Is it the Death of Democracy in India?

The ultimate paradox: India is a democratic country, but common Indians can’t live democratically. The Congress-led ruling party in India is all set to give a new definition to democracy.

By Rakesh Raman

The new government diktat amounts to saying: “You’re free to express your views openly. But take care your views must not be against the government bosses even when they’re corrupt of the highest order.”

This is evident from the high-handedness of the Indian government that has allowed the Delhi Police to arrest social activist Anna Hazare, who – supported by millions all across the country – decided to sit on an indefinite fast, raising his voice against the rampant corruption in India. Hazare’s fast was to begin today, August 16, a day after India celebrated its 65th Independence Day.

[ Also Read: 5-Point Formula for Anna Hazare to Kill Corruption ]

The protestors, who have been demanding a strong legislation in the form of a Jan Lokpal Bill, have rejected the Bill proposed by the Indian government, saying it’s too weak to control corruption. They say another freedom struggle has begun after six decades to get rid of corrupt politicians and government officers at the helm of affairs. 

The Hazare team wants to bring even the Indian Prime Minister under the purview of the Bill claiming that there have been a spate of major corruption cases – telecom scam, Commonwealth Games scam, etc. – that have happened right under the Prime Minister’s nose and he failed to stop them.

In his Independence Day speech, Prime Minister Manmohan Singh admitted that his government doesn’t have any control on the mounting corruption in India, saying: “government had no magic wand to deal with corruption.” Then the question is: Why do Indians need such a government and such a Prime Minister?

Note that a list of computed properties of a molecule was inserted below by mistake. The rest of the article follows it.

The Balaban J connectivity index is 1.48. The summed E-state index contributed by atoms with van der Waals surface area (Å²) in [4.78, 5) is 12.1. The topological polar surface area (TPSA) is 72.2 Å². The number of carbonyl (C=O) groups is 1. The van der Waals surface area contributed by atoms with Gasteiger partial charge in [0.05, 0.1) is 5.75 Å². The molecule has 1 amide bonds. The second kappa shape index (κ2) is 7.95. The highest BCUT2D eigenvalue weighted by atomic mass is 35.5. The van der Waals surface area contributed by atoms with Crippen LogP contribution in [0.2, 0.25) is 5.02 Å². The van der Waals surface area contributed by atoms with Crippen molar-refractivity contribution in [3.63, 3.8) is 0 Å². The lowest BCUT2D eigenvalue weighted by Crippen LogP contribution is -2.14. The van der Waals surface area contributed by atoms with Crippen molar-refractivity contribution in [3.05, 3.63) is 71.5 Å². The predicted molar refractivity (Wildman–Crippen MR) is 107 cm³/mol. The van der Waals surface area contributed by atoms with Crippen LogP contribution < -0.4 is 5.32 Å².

[ Also Read: How MMS becomes the Prime Minister ]

Toothless Manmohan Singh and his spineless government may not have a magic wand to deal with corruption, but they’ve an iron baton to use against the peaceful protestors who dare to raise their voice against corrupt government forces.

Anna Hazare, 74, is not the only one who has faced the Indian government’s wrath. In June, Yoga Guru, Ramdev, who began his hunger strike against corruption was forced by the police to end his protest.

Ramdev was demanding that the black money amounting to billions of dollars stashed away by the corrupt politicians and others in foreign banks must be brought back to India and should be declared as national asset. (Read: One-day Protest of Baba Ramdev Ends)

[ Also Read: 10 Simple Reasons I Love My Country India ]

All these dictatorial actions of the Indian government are destined to kill the democratic system in the country. And these can be equated with the haughtiness of Chinese authorities who sent human rights activist Liu Xiaobo to jail.

Liu has been spearheading a peaceful movement in China to see democratization of the political process in that country. And last year, the Nobel Peace Prize was awarded to Liu for his long and non-violent struggle for fundamental human rights in China. (Read: Nobel Peace Prize for Chinese Human Rights Activist)

Similarly, the persistently callous behavior of the Indian government can be compared with Myanmar’s military junta that arrested Nobel Peace Prize laureate (1991) Suu Kyi who has been spearheading a movement to achieve democratic system and protection of human rights in her country.

For nearly 15 of the past 21 years, Suu Kyi has endured unofficial detention, house arrest and restrictions on her movement. (Read: Human Rights Outfit Welcomes Suu Kyi Release)

Then how is Indian government – after arresting Hazare and crushing Ramdev – different from other dictators? The Indian government, like other dictatorships, has been ruling with an iron fist to silence any voice that is directed toward its follies. And cunningly it has been committing all these excesses under the garb of a democratic system.

But isn’t it the death of democracy in India?

By Rakesh Raman, the managing editor of Raman Media Network.

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One thought on “Is it the Death of Democracy in India?

  • August 18, 2011 at 6:35 PM

    JANLOKPAL movement getting broader by space and content – the government hara kiri

    August 18th 2011. Two days after the Anna-arrest and release episode, the Government (though till now the government ‘accusing’ the Delhi police of the sham) is struggling to get to grips with the events as it unfold one after the other. It wouldn’t need an astronomical vision to see what is in store for our aspirations in our democracy.